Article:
As the Bity project is getting finished up, just need to do some balancing, I've started my next project. Which is remaking Trouble in CloudLand with the goal of getting it onto tablets and phones. I'm not entirely sure yet how to handle the controls but I have some ideas that I'll be trying. So far I only have the player movement done but its handling very well so far, I'll be putting my progress in my WIP section as I did with Bity so go check it out!
My 'real' programmer friends (ie they went to school for it and do it as a career) have frequently given me jabs about how I tend to program. I write a very small section of code, test the little parts, then slowly put it together. Whereas they tend to program large chunks then test it all together. I think this is both due to my lack of formal training and the type of languages they used in school and work.
I have spent almost my entire life in programming using scripting languages. They work mostly in compiled languages. If you're not familiar with the difference, for the purposes of this discussion scripting languages you can write the code and immediately run it. Compiled languages you have to compile it before you can run it. Compiling can take 10 or 20 minutes, up to an hour on very large projects. As such testing little things as you go would be quite time consuming.
So I had a very strange feeling when I just programmed a non-trivial addition to the to the path finding handler and it worked. Now its only 9 lines of code (not counting declaration statements), lets not get to crazy but I thought it out, had all the variables figured out before writing it. Then just wrote it. Done. I'm sure this sounds silly to anyone who isn't me right now. I might even look back at this and find it silly sounding.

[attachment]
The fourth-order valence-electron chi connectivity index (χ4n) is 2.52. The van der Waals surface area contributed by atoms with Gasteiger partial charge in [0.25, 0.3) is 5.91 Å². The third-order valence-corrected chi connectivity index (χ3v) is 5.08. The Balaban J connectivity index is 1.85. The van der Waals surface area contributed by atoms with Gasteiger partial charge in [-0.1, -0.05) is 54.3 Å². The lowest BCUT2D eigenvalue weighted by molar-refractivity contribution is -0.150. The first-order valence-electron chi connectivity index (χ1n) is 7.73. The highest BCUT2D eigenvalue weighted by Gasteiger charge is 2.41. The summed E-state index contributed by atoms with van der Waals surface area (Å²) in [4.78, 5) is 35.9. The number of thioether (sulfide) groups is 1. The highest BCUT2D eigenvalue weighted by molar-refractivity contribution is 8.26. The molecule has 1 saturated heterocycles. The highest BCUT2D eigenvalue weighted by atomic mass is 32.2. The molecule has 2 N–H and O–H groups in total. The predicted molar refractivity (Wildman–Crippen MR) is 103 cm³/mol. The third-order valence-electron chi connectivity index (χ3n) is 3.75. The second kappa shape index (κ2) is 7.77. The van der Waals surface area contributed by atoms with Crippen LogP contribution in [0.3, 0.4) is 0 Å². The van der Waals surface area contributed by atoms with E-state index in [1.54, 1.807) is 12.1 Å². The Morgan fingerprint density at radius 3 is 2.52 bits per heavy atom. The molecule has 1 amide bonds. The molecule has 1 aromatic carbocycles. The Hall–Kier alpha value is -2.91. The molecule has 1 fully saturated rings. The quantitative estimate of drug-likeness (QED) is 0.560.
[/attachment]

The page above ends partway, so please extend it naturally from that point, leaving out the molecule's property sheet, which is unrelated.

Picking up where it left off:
But I feel, at least for the moment, like I might actually know what I'm doing instead of just testing my way through everything that I do. It feels good.
For anyone interested, here is the code that 'just worked' for me.
I've added a lot of little things to the Bity project over the last few days: A life bar, sound effects, visual effects on enemy death, food to pick up to heal. Put all that together and you have something that almost feels like a game! I really just need to get a level built for it and I'll be in good shape.
At some point I need to revisit the controls on the game. Right now they kinda suck. Not sure how to handle the controls given some of the limitations that I have for art. Hopefully I'll figure something out.
In my continuing quest to use as many new concepts in Bity as possible I decided to make the main character's attack a particle effect. I'm very happy with the result. I did use a particle system from the asset store as the basis but did had to edit it pretty significantly to make it look reasonable for my purposes.
Game play wise the next thing I'm going to add is a destroyable gate and the ability to destroy the T'hal spawning buildings.